A committee tasked with drawing up recommendations for legalizing medical cannabis in Pennsylvania is proposing a program that would ban smokable marijuana and edibles but include several qualifying medical conditions that could lead to big patient numbers.
The proposal means the state could follow in the footsteps of Minnesota and New York, which both also bar smokable MMJ in favor of pills, oils and extracts. Although New York’s MMJ program is not yet up and running, Minnesota’s is off to a rough start, with only about 500 patients having registered so far.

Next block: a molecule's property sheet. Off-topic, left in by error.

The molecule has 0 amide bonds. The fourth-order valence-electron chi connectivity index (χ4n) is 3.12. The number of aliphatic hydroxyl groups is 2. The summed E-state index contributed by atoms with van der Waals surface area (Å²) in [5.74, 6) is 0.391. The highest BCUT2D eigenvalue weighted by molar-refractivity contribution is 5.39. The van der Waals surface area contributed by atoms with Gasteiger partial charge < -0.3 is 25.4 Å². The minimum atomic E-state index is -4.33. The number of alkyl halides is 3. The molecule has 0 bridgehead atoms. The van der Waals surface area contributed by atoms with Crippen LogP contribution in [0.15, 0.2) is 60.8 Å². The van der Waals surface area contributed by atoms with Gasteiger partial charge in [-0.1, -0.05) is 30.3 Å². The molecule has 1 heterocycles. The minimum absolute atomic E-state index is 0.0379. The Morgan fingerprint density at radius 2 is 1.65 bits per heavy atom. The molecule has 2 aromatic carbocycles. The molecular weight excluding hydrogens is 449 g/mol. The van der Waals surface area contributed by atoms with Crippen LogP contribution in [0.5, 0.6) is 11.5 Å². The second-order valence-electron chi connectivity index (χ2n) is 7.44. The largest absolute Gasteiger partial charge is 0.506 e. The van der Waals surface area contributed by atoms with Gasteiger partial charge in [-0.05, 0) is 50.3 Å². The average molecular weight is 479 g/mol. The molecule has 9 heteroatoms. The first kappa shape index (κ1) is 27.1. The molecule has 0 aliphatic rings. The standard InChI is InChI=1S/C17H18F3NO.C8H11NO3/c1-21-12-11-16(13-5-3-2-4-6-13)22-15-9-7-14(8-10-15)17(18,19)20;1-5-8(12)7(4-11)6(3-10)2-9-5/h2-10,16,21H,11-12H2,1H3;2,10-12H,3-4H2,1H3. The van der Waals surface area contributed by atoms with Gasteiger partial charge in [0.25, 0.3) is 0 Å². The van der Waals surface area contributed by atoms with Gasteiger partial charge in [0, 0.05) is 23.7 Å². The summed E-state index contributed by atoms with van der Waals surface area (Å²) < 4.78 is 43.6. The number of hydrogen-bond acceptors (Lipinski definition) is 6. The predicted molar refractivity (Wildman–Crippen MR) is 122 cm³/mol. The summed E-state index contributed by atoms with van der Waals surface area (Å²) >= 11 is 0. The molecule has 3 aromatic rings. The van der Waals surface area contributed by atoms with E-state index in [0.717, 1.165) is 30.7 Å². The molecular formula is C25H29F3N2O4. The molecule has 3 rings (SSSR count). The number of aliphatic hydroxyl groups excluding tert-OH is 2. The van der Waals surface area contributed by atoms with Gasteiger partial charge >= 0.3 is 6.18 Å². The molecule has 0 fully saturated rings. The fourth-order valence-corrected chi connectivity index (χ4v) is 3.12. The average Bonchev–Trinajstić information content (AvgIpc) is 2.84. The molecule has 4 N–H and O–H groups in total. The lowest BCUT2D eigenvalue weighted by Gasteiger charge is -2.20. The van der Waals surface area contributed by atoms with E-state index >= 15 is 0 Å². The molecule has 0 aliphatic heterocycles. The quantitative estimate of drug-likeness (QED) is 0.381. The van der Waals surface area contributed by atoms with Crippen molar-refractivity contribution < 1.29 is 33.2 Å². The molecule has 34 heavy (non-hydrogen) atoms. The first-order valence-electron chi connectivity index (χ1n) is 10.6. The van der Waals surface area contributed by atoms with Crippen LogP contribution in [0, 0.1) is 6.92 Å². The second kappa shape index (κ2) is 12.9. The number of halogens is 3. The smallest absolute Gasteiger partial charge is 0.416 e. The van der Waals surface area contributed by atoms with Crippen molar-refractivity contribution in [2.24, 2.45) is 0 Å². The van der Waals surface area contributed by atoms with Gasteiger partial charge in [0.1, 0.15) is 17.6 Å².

The Pennsylvania committee is proposing 14 qualifying conditions for MMJ cards, including HIV/AIDS, seizures, epilepsy, multiple sclerosis, Parkinson’s disease, Crohn’s disease, spinal column tissue damage, neuropathies, post-traumatic stress disorder, glaucoma and chronic pain management, according to Pennsylvania Business Daily.
The inclusion of PTSD and chronic pain could create a big market for medical cannabis businesses, given that those are two conditions widely treated with MMJ in other states.
Pennsylvania has been on the radar of a number of marijuana activists who have been expecting the state to legalize MMJ this year or next, but a bill to do so passed the state Senate before being held up in the House.
The panel’s recommendations may be a way to break the political logjam and get medical cannabis approved.